Yet, as of April 2017, there are only 3 German cities that use GTFS: Berlin, Manheim, and Ulm. Certain others use their own national transit data standard, called VDV 452, but companies must get permission to access this data (Zipper, 2017). This lack of open data seems rather counteractive to the country’s efforts to combat climate change and pollution, not to mention all the potential revenue they are missing out on.

     What should carry more weight in this debate? Is the digital privacy of German citizens of greater importance than tourism, profit, and the environment? As Rice and Sussan explain, digital privacy is very difficult for businesses to define in a consistent way across cultural, gender, geographic, and generational boundaries. Without a universal definition and regulatory controls, businesses must establish fair privacy standards for the growing amount of data. Digital privacy must be regulated so that the public good, individual, and their privacy are protected. Otherwise, the relationship between the business and consumer is at risk (Rice and Sussan, 2016).

     Personal expectations are what lead people to determine what information ought to be private, and it’s obviously important to respect this. However, because Google targets customers on an international level, a balance must be found that satisfies the majority (Rice and Sussan, 2016). In class, the focus was on whether or not it’s just for companies to gather digital data about consumers, and how much they should be allowed to access. As we mentioned, Google holds so much corporate power that it’s difficult for us to understand the scope of Google’s data collection about us, let alone try to contest it.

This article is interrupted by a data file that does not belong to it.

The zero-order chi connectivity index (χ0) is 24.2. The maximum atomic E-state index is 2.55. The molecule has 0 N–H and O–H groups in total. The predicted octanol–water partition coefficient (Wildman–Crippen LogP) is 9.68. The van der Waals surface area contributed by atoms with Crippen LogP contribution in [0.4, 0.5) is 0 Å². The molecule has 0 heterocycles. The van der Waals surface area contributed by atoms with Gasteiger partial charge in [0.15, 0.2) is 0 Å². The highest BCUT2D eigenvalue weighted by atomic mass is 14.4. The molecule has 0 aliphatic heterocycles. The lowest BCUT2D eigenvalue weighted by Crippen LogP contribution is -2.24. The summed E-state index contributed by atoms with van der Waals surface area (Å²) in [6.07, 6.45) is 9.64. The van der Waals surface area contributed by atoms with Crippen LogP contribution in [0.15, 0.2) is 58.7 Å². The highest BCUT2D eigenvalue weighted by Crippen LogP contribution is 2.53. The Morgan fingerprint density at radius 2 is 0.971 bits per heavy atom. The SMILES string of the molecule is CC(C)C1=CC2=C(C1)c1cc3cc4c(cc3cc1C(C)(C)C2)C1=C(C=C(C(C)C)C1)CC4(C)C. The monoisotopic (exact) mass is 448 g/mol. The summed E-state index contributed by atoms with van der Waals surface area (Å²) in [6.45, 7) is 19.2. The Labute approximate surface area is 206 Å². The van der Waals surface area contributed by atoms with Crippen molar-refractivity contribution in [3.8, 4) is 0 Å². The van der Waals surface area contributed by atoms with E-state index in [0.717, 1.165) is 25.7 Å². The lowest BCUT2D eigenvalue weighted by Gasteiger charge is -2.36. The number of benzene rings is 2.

Germany’s decision to take back some control may seem frustrating, especially to travelers who are looking to find their way to their hotel or trying to plan a route in Germany. When we look further into it, though, it becomes clear that this apprehension to share data stems from years of tight privacy regulations that citizens are used to. Recently, German digital privacy representatives claim that the country is working towards more open data, but this will likely not be seen in the near future due to strong opposition from consumers. The debate on digital privacy will certainly continue on a global scale, due to differing cultural norms and individual perceptions. Perhaps finding a balance between privacy and open data will remain impossible, but only time will tell how this debate will unfold.


Miller, C., & O’Brien, K. (2013). Germany’s Complicated Relationship With Google Street View. The New York Times. Retrieved 1 April 2017, from

Rakower, L. (2011). Blurred lines: zooming in on Google street view and the global right to privacy. Brooklyn Journal of International Law, 37(1), 317- 347.

Rice, J., Sussan, F. (2016). Digital privacy: a conceptual framework for business. Journal of Payments Strategy & Systems, 10(3), 260-266.

Zipper, D. (2017). The Case for Unshackling Transit Data. CityLab. Retrieved 1 April 2017, from